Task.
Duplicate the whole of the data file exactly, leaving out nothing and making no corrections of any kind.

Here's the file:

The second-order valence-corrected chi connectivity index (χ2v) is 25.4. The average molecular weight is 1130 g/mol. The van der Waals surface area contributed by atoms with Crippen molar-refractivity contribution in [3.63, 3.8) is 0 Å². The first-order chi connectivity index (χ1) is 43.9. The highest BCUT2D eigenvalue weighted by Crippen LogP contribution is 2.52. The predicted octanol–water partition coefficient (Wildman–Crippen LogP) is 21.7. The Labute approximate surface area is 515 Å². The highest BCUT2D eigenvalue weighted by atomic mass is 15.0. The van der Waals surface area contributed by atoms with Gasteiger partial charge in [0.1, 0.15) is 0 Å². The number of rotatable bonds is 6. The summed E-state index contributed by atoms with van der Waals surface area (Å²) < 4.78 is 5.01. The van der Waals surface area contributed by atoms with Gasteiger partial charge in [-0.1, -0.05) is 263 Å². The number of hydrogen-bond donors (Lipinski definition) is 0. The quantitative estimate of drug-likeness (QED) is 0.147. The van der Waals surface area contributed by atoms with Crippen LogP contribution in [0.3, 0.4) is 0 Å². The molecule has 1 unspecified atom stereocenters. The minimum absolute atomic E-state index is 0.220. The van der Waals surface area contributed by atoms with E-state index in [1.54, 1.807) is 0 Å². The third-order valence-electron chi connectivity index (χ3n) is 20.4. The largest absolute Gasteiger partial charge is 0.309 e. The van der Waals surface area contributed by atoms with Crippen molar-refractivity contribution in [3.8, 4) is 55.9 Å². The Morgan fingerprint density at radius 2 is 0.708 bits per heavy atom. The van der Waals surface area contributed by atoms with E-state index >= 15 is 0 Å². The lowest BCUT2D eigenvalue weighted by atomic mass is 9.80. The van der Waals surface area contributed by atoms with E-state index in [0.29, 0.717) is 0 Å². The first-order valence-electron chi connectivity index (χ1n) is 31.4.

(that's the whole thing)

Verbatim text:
The second-order valence-corrected chi connectivity index (χ2v) is 25.4. The average molecular weight is 1130 g/mol. The van der Waals surface area contributed by atoms with Crippen molar-refractivity contribution in [3.63, 3.8) is 0 Å². The first-order chi connectivity index (χ1) is 43.9. The highest BCUT2D eigenvalue weighted by Crippen LogP contribution is 2.52. The predicted octanol–water partition coefficient (Wildman–Crippen LogP) is 21.7. The Labute approximate surface area is 515 Å². The highest BCUT2D eigenvalue weighted by atomic mass is 15.0. The van der Waals surface area contributed by atoms with Gasteiger partial charge in [0.1, 0.15) is 0 Å². The number of rotatable bonds is 6. The summed E-state index contributed by atoms with van der Waals surface area (Å²) < 4.78 is 5.01. The van der Waals surface area contributed by atoms with Gasteiger partial charge in [-0.1, -0.05) is 263 Å². The number of hydrogen-bond donors (Lipinski definition) is 0. The quantitative estimate of drug-likeness (QED) is 0.147. The van der Waals surface area contributed by atoms with Crippen LogP contribution in [0.3, 0.4) is 0 Å². The molecule has 1 unspecified atom stereocenters. The minimum absolute atomic E-state index is 0.220. The van der Waals surface area contributed by atoms with E-state index in [1.54, 1.807) is 0 Å². The third-order valence-electron chi connectivity index (χ3n) is 20.4. The largest absolute Gasteiger partial charge is 0.309 e. The van der Waals surface area contributed by atoms with Crippen molar-refractivity contribution in [3.8, 4) is 55.9 Å². The Morgan fingerprint density at radius 2 is 0.708 bits per heavy atom. The van der Waals surface area contributed by atoms with E-state index >= 15 is 0 Å². The lowest BCUT2D eigenvalue weighted by atomic mass is 9.80. The van der Waals surface area contributed by atoms with E-state index in [0.29, 0.717) is 0 Å². The first-order valence-electron chi connectivity index (χ1n) is 31.4.